There are two ways to go about this.  One is to have someone else remember the old life and be a ‘teacher’ to the audience and other characters.  This can be annoying in some fashion, but it allows you to explain how the past life worked without overwriting the new character.  This also helps in making it clear that there are two different beings involved even if reincarnation is involved.  You don’t lose the individual for a character who really isn’t around.

The second option is to have the memories return over time and have them merge with the new character.  You leave the personality alone, but they start to remember previous information.  It can be treated like them recalling pieces of their childhood, which can hold positive and important information.  Yet, it is nothing more than their past and it doesn’t alter their future beyond helping them along.  This is a difficult balancing act because you need to keep it as information only instead of emotions.  The new character can remember being in love with someone, but it gets rough if they fall in love.  All of this is if you want to retain them as separate entities from the first life.  If the point is for them to be revived as their old self then you don’t have to worry about any of this.

Those are the main points of reincarnation that I wanted to make.  Guess I condensed it enough.  So, what do you think?

About Charles Yallowitz

Charles E. Yallowitz was born, raised, and educated in New York. Then he spent a few years in Florida, realized his fear of alligators, and moved back to the Empire State. When he isn't working hard on his epic fantasy stories, Charles can be found cooking or going on whatever adventure his son has planned for the day. 'Legends of Windemere' is his first series, but it certainly won't be his last.
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32 Responses to Using Reincarnation in Fiction

  1. Our DM reincarnated a party member as a Bugbear once. I don’t think we delved into past memories, though we did basically treat him like he just had a different body. Missed opportunity.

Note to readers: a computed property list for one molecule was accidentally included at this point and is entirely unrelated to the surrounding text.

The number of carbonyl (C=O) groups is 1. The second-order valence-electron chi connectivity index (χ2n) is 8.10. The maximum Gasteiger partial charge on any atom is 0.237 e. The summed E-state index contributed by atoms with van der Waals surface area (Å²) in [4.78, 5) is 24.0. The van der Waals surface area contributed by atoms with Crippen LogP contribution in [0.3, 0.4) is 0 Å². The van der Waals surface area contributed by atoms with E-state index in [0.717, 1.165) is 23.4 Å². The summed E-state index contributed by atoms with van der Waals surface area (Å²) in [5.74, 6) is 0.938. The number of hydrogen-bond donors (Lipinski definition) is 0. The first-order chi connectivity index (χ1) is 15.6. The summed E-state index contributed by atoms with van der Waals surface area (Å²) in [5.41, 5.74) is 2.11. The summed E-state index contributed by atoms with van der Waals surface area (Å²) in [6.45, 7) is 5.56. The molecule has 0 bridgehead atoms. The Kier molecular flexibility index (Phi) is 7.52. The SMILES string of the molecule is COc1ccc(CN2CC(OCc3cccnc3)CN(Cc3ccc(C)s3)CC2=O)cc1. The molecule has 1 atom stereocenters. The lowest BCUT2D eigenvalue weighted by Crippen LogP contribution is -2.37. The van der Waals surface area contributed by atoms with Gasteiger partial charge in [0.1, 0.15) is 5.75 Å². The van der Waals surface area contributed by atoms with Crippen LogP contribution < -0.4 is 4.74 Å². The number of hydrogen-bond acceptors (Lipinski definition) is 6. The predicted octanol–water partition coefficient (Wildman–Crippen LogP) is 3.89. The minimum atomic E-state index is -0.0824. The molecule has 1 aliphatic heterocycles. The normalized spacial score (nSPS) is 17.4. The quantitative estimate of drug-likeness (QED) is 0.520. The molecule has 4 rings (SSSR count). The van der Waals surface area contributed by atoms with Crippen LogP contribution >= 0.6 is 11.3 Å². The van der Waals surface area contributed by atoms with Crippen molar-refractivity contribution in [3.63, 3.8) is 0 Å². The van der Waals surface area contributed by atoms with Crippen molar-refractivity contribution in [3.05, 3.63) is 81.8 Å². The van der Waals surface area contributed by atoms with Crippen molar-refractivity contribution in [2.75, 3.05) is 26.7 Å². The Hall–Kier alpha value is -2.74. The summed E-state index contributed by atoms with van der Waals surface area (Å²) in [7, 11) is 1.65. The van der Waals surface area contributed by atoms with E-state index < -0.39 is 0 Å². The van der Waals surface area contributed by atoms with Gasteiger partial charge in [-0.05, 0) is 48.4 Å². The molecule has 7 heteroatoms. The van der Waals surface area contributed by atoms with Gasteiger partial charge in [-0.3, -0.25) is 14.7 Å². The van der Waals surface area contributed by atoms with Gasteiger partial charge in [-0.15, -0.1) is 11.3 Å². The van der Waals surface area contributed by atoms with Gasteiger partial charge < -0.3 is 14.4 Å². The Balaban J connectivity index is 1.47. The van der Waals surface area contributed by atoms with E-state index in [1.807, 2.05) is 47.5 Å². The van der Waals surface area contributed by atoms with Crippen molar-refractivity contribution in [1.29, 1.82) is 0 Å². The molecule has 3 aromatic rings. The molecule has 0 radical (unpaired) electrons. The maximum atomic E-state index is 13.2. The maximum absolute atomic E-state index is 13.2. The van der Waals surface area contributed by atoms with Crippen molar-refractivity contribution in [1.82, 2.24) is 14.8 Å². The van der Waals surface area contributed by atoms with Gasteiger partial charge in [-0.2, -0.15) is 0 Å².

2. L. Marie says:

    I haven’t used this, but you’ve provided good advice for it.
    Would you consider Neo in The Matrix someone reincarnated?


  3. I had this idea to have a reincarnated character but it became so complex that I gave up. You have a nice primer here. Thanks.


  4. I’m afraid my reincarnation attempts would merge into possession at some point. Almost a Jekyll and Hyde concept.


  5. V.M.Sang says:

    A very interesting post, Charles. The best novels I’ve read which have reincarnation as a central theme are Katherine Kerr’s Deverry books. Each book has the same souls in a different age. They keep on being reincarnated until certain lessons have been learned. Since they remember nothing of their past, that’s a little difficult! But one character, cursed by the gods to live until he’d made recompense for an earlier mistake, links and helps them.
    There is reincarnation in my own Wolves of Vimar series, but it doesn’t impact the story. However, if a soul is considered too evil to learn, the gods will destroy that soul. Hasn’t happened yet, but it might.


  6. Jaq says:

    Great post. It was especially interesting to me because I’ve studied reincarnation on a serious level, even having regression hypnosis, and I’ve just released a book called The Chase for Choronzon where two reincarnated magicians chase a gatekeeper demon through time. As they’re magicians, they get to keep a lot of memories but one was reincarnated as a cat, an animal he was known to hate in his previous life.

    One of the best reincarnation stories I’ve read is Audrey Rose by Frank De Felitta. A man tracks down the reincarnation of his daughter, lost to a car accident. Of course she has new parents. Really interesting concept!


  7. Interesting points in this post. I’ve always been fascinated by the idea of reincarnation, and I’m having great fun with it in my WIP, a supernatural comedy series for children.


  8. Jaq says:

    Don’t know his reason. It’s just one of those known facts about Crowley.


  9. Pingback: Week In Review – Joan Hall